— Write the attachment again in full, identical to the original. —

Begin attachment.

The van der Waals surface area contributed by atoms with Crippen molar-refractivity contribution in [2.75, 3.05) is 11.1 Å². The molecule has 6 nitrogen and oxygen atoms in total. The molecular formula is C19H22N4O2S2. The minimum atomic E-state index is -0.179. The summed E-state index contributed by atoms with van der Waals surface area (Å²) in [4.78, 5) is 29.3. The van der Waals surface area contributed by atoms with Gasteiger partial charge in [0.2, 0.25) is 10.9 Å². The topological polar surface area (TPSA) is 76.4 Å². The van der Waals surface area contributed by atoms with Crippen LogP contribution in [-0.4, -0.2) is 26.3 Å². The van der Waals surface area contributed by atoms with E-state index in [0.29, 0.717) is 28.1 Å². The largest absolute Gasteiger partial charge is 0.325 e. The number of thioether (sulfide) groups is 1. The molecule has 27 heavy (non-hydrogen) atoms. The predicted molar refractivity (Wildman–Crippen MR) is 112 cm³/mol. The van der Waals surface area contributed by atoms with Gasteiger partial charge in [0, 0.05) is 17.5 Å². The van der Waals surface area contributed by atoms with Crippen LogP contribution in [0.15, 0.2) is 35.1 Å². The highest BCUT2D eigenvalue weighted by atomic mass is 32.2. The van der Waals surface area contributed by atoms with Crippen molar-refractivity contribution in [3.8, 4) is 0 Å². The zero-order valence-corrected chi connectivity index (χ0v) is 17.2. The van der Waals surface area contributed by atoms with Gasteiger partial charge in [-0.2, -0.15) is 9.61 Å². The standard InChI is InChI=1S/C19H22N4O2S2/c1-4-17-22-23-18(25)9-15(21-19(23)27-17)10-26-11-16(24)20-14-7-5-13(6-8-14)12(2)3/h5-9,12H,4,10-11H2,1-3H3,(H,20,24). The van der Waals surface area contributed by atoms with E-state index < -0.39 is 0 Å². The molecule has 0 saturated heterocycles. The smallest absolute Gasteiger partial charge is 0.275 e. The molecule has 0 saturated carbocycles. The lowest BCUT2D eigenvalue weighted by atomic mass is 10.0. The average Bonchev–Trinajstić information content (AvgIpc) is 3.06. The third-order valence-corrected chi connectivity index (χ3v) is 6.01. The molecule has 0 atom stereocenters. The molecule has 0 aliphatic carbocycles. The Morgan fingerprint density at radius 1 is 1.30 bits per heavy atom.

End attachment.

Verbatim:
The van der Waals surface area contributed by atoms with Crippen molar-refractivity contribution in [2.75, 3.05) is 11.1 Å². The molecule has 6 nitrogen and oxygen atoms in total. The molecular formula is C19H22N4O2S2. The minimum atomic E-state index is -0.179. The summed E-state index contributed by atoms with van der Waals surface area (Å²) in [4.78, 5) is 29.3. The van der Waals surface area contributed by atoms with Gasteiger partial charge in [0.2, 0.25) is 10.9 Å². The topological polar surface area (TPSA) is 76.4 Å². The van der Waals surface area contributed by atoms with Crippen LogP contribution in [-0.4, -0.2) is 26.3 Å². The van der Waals surface area contributed by atoms with E-state index in [0.29, 0.717) is 28.1 Å². The largest absolute Gasteiger partial charge is 0.325 e. The number of thioether (sulfide) groups is 1. The molecule has 27 heavy (non-hydrogen) atoms. The predicted molar refractivity (Wildman–Crippen MR) is 112 cm³/mol. The van der Waals surface area contributed by atoms with Gasteiger partial charge in [0, 0.05) is 17.5 Å². The van der Waals surface area contributed by atoms with Crippen LogP contribution in [0.15, 0.2) is 35.1 Å². The highest BCUT2D eigenvalue weighted by atomic mass is 32.2. The van der Waals surface area contributed by atoms with Crippen molar-refractivity contribution in [3.8, 4) is 0 Å². The zero-order valence-corrected chi connectivity index (χ0v) is 17.2. The van der Waals surface area contributed by atoms with Gasteiger partial charge in [-0.2, -0.15) is 9.61 Å². The standard InChI is InChI=1S/C19H22N4O2S2/c1-4-17-22-23-18(25)9-15(21-19(23)27-17)10-26-11-16(24)20-14-7-5-13(6-8-14)12(2)3/h5-9,12H,4,10-11H2,1-3H3,(H,20,24). The van der Waals surface area contributed by atoms with E-state index < -0.39 is 0 Å². The molecule has 0 saturated heterocycles. The smallest absolute Gasteiger partial charge is 0.275 e. The molecule has 0 saturated carbocycles. The lowest BCUT2D eigenvalue weighted by atomic mass is 10.0. The average Bonchev–Trinajstić information content (AvgIpc) is 3.06. The third-order valence-corrected chi connectivity index (χ3v) is 6.01. The molecule has 0 atom stereocenters. The molecule has 0 aliphatic carbocycles. The Morgan fingerprint density at radius 1 is 1.30 bits per heavy atom.